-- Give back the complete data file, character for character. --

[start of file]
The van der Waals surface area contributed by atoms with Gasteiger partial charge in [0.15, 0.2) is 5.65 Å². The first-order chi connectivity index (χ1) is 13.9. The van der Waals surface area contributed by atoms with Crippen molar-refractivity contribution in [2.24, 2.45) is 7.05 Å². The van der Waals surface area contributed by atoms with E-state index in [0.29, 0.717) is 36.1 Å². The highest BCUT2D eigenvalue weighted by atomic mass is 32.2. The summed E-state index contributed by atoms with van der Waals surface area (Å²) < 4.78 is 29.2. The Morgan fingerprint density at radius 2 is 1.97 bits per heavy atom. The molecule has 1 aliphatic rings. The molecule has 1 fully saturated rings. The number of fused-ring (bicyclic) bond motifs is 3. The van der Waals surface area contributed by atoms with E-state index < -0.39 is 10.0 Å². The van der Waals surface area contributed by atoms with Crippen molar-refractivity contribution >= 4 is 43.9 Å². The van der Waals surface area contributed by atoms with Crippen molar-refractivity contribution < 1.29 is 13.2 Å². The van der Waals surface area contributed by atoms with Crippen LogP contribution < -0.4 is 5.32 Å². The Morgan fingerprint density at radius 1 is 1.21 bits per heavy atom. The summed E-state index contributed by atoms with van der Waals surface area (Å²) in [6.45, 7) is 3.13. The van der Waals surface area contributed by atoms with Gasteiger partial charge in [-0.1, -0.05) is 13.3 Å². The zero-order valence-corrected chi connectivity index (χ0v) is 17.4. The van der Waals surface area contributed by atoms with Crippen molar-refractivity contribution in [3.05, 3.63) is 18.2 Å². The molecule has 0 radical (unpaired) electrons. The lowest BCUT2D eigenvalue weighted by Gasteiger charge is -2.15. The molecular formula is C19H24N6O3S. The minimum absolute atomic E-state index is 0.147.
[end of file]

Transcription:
The van der Waals surface area contributed by atoms with Gasteiger partial charge in [0.15, 0.2) is 5.65 Å². The first-order chi connectivity index (χ1) is 13.9. The van der Waals surface area contributed by atoms with Crippen molar-refractivity contribution in [2.24, 2.45) is 7.05 Å². The van der Waals surface area contributed by atoms with E-state index in [0.29, 0.717) is 36.1 Å². The highest BCUT2D eigenvalue weighted by atomic mass is 32.2. The summed E-state index contributed by atoms with van der Waals surface area (Å²) < 4.78 is 29.2. The Morgan fingerprint density at radius 2 is 1.97 bits per heavy atom. The molecule has 1 aliphatic rings. The molecule has 1 fully saturated rings. The number of fused-ring (bicyclic) bond motifs is 3. The van der Waals surface area contributed by atoms with E-state index < -0.39 is 10.0 Å². The van der Waals surface area contributed by atoms with Crippen molar-refractivity contribution >= 4 is 43.9 Å². The van der Waals surface area contributed by atoms with Crippen molar-refractivity contribution < 1.29 is 13.2 Å². The van der Waals surface area contributed by atoms with Crippen LogP contribution < -0.4 is 5.32 Å². The Morgan fingerprint density at radius 1 is 1.21 bits per heavy atom. The summed E-state index contributed by atoms with van der Waals surface area (Å²) in [6.45, 7) is 3.13. The van der Waals surface area contributed by atoms with Gasteiger partial charge in [-0.1, -0.05) is 13.3 Å². The zero-order valence-corrected chi connectivity index (χ0v) is 17.4. The van der Waals surface area contributed by atoms with Crippen molar-refractivity contribution in [3.05, 3.63) is 18.2 Å². The molecule has 0 radical (unpaired) electrons. The lowest BCUT2D eigenvalue weighted by Gasteiger charge is -2.15. The molecular formula is C19H24N6O3S. The minimum absolute atomic E-state index is 0.147.